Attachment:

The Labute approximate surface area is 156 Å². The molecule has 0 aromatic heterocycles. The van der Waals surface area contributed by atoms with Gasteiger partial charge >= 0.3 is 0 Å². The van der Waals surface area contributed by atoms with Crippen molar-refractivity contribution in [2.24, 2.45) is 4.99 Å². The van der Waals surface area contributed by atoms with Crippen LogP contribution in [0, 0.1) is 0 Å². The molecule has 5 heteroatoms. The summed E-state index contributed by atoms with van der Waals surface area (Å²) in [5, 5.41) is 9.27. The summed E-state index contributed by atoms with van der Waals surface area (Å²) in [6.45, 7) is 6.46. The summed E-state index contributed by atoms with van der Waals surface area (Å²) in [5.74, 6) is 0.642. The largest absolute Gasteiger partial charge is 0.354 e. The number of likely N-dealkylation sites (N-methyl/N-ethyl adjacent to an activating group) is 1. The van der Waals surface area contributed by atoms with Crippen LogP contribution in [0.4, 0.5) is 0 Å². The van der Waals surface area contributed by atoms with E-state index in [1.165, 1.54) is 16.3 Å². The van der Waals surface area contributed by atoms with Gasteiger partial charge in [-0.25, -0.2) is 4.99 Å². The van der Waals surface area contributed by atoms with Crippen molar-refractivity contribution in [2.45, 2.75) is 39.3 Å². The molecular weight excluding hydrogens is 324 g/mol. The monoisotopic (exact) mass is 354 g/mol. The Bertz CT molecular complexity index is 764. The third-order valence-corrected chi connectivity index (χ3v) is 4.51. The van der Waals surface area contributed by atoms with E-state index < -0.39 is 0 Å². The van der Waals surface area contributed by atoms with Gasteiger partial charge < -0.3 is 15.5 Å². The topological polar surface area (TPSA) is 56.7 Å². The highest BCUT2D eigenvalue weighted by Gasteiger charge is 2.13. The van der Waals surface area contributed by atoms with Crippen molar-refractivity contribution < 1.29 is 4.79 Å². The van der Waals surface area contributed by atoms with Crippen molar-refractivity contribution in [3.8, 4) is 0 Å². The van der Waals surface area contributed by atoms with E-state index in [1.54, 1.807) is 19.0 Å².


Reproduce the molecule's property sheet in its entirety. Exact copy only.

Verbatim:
The Labute approximate surface area is 156 Å². The molecule has 0 aromatic heterocycles. The van der Waals surface area contributed by atoms with Gasteiger partial charge >= 0.3 is 0 Å². The van der Waals surface area contributed by atoms with Crippen molar-refractivity contribution in [2.24, 2.45) is 4.99 Å². The van der Waals surface area contributed by atoms with Crippen LogP contribution in [0, 0.1) is 0 Å². The molecule has 5 heteroatoms. The summed E-state index contributed by atoms with van der Waals surface area (Å²) in [5, 5.41) is 9.27. The summed E-state index contributed by atoms with van der Waals surface area (Å²) in [6.45, 7) is 6.46. The summed E-state index contributed by atoms with van der Waals surface area (Å²) in [5.74, 6) is 0.642. The largest absolute Gasteiger partial charge is 0.354 e. The number of likely N-dealkylation sites (N-methyl/N-ethyl adjacent to an activating group) is 1. The van der Waals surface area contributed by atoms with Crippen LogP contribution in [0.4, 0.5) is 0 Å². The van der Waals surface area contributed by atoms with E-state index in [1.165, 1.54) is 16.3 Å². The van der Waals surface area contributed by atoms with Gasteiger partial charge in [-0.25, -0.2) is 4.99 Å². The van der Waals surface area contributed by atoms with Crippen molar-refractivity contribution in [2.45, 2.75) is 39.3 Å². The molecular weight excluding hydrogens is 324 g/mol. The monoisotopic (exact) mass is 354 g/mol. The Bertz CT molecular complexity index is 764. The third-order valence-corrected chi connectivity index (χ3v) is 4.51. The van der Waals surface area contributed by atoms with E-state index < -0.39 is 0 Å². The van der Waals surface area contributed by atoms with Gasteiger partial charge < -0.3 is 15.5 Å². The topological polar surface area (TPSA) is 56.7 Å². The highest BCUT2D eigenvalue weighted by Gasteiger charge is 2.13. The van der Waals surface area contributed by atoms with Crippen molar-refractivity contribution < 1.29 is 4.79 Å². The van der Waals surface area contributed by atoms with Crippen molar-refractivity contribution in [3.8, 4) is 0 Å². The van der Waals surface area contributed by atoms with E-state index in [1.54, 1.807) is 19.0 Å².